Troubled companies should consider reorganisations such as standstill arrangements and debt conversion into equity to help them stay afloat in a tough business environment, a top commercial law expert says.
More than 10 publicly traded companies have issued profit warnings in the last one year including the self-listed Nairobi Securities Exchange (NSE) highlighting a tough business environment that risks pushing most companies into liquidation.
According to MMC Africa Law’s Bernard Musyoka, players in the financial, agricultural, manufacturing and fast moving consumer goods sectors are the hardest hit with a huge reduction in profits as recorded in their balance sheets published recently.
“Most businesses are sinking deeper into debt and face a risk of imminent shop closure every day. This is unless a working turn-around strategy can be implemented immediately. Nakumatt, Uchumi and Kenya Airways fall into this category, and are currently rolling out measures aimed at driving them back to profitability” said Musyoka.
Lifestyle clothing retailer Deacons East Africa, underwriter Sanlam Kenya, Sameer Africa, Sasini, Family Bank, CIC Insurance, Williamson Tea, Unga Group Limited, Shelter Afrique, Limuru Tea are among the listed companies that have already issued profit warnings in the last one year. Listed companies are required by law to issue profit warnings if their profit for the current year is going to be least 25 per cent lower than the profit for the previous year.
Private companies have not been spared either. Giant retail outlet, Nakumatt, is currently struggling to stay afloat amid claims of unpaid rent, salaries and suppliers.
Mr Musyoka warned that these companies risk falling in the jaws of creditors who often result into using harsh methods that lead into liquidation and push shareholders into losses and the employees into unemployment.
“This is because such liquidation will not be straight forward, it will likely face resistance from the companies and it will take time for all the creditors to agree how to share the pie,” argued Musyoka.
The expert has advised creditors of companies facing turbulent times to consider deployment of administration – a corporate insolvency procedure by which a company can be re-organised or have its assets realized for the benefit of its creditors.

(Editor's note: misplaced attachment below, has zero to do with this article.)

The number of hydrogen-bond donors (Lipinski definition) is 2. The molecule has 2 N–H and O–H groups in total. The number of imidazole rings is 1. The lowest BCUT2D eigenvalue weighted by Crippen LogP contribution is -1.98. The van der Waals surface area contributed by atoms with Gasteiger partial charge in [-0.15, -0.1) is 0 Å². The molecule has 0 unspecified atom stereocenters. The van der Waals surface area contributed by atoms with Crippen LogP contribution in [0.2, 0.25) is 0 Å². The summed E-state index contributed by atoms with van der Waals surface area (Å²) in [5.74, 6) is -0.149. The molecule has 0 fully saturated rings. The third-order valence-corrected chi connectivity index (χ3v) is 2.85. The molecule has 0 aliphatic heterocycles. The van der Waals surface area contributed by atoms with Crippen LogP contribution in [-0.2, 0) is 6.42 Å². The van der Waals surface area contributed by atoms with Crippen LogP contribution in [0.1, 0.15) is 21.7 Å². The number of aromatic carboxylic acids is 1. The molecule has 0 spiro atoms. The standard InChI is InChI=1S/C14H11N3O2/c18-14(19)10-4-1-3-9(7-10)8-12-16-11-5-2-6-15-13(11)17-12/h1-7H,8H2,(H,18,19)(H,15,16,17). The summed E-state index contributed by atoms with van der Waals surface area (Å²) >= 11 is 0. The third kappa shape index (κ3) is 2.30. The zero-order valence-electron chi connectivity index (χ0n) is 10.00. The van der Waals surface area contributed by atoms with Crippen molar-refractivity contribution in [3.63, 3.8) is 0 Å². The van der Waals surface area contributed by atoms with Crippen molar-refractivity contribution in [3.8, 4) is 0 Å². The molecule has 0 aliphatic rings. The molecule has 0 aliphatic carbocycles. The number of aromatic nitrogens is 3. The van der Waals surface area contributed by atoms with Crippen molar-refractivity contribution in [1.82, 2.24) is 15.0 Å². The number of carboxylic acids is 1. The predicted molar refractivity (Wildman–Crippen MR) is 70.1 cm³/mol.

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Administration allows for the re-organisation of a company or the realization of its assets under the protection of a statutory moratorium, which prevents creditors from taking action to enforce their claims against the company during the administration process and so hamper the implementation of a strategy for the company’s rescue or asset realisation.
Other key options at the disposal of businesses caught up in such economic hardships include standstill arrangements with creditors or debts conversion into equity.
Under a standstill arrangement, the debtor company gets a new leaf of life by allowing it to trade and pay a nominated supervisor of such scheme an agreed amount at agreed intervals, which can be distributed to the on-hold creditors as agreed.
“This offers the company protection during the still period and a second chance to rectify the financial mistakes that led it into the red in the first case,” added Musyoka.
Debt into equity swaps on the other end is a capital re-organisation of a company in which a creditor converts indebtedness owed to it by a company into one or more classes of that company’s share capital which may not be equity share capital in the strict sense. This lowers the level of the debt of the debtor company, hence improving cash flows.
Mr Musyoka concludes that “unless the existing shareholders are willing to pump more capital, such conversion of debt into equity in favor of the creditor often results into a dilution of existing shareholders”.